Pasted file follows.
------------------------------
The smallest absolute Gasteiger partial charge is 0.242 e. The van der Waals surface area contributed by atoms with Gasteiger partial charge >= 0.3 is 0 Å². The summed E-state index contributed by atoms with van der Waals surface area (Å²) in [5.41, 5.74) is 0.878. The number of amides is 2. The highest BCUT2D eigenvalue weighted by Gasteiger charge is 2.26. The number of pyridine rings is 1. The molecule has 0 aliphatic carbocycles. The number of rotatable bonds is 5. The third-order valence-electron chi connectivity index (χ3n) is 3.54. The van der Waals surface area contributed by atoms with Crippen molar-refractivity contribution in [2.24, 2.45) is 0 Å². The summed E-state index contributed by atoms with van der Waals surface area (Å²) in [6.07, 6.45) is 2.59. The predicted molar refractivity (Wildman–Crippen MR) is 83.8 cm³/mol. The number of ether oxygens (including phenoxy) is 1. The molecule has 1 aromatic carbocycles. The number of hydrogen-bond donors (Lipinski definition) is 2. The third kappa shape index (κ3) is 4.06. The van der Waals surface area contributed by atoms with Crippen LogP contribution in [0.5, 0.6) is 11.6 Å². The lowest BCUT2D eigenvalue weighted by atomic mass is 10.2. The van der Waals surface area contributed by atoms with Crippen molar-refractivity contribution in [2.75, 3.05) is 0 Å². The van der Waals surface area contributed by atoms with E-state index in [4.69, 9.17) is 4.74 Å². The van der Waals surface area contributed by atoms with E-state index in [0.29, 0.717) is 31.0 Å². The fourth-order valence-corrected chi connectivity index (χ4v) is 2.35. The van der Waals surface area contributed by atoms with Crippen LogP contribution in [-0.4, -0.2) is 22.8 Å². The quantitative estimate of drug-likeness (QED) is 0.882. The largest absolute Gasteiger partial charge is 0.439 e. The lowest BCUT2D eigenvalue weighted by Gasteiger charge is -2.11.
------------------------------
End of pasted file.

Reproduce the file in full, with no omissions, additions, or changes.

The smallest absolute Gasteiger partial charge is 0.242 e. The van der Waals surface area contributed by atoms with Gasteiger partial charge >= 0.3 is 0 Å². The summed E-state index contributed by atoms with van der Waals surface area (Å²) in [5.41, 5.74) is 0.878. The number of amides is 2. The highest BCUT2D eigenvalue weighted by Gasteiger charge is 2.26. The number of pyridine rings is 1. The molecule has 0 aliphatic carbocycles. The number of rotatable bonds is 5. The third-order valence-electron chi connectivity index (χ3n) is 3.54. The van der Waals surface area contributed by atoms with Crippen molar-refractivity contribution in [2.24, 2.45) is 0 Å². The summed E-state index contributed by atoms with van der Waals surface area (Å²) in [6.07, 6.45) is 2.59. The predicted molar refractivity (Wildman–Crippen MR) is 83.8 cm³/mol. The number of ether oxygens (including phenoxy) is 1. The molecule has 1 aromatic carbocycles. The number of hydrogen-bond donors (Lipinski definition) is 2. The third kappa shape index (κ3) is 4.06. The van der Waals surface area contributed by atoms with Crippen LogP contribution in [0.5, 0.6) is 11.6 Å². The lowest BCUT2D eigenvalue weighted by atomic mass is 10.2. The van der Waals surface area contributed by atoms with Crippen molar-refractivity contribution in [2.75, 3.05) is 0 Å². The van der Waals surface area contributed by atoms with E-state index in [4.69, 9.17) is 4.74 Å². The van der Waals surface area contributed by atoms with E-state index in [0.29, 0.717) is 31.0 Å². The fourth-order valence-corrected chi connectivity index (χ4v) is 2.35. The van der Waals surface area contributed by atoms with Crippen LogP contribution in [-0.4, -0.2) is 22.8 Å². The quantitative estimate of drug-likeness (QED) is 0.882. The largest absolute Gasteiger partial charge is 0.439 e. The lowest BCUT2D eigenvalue weighted by Gasteiger charge is -2.11.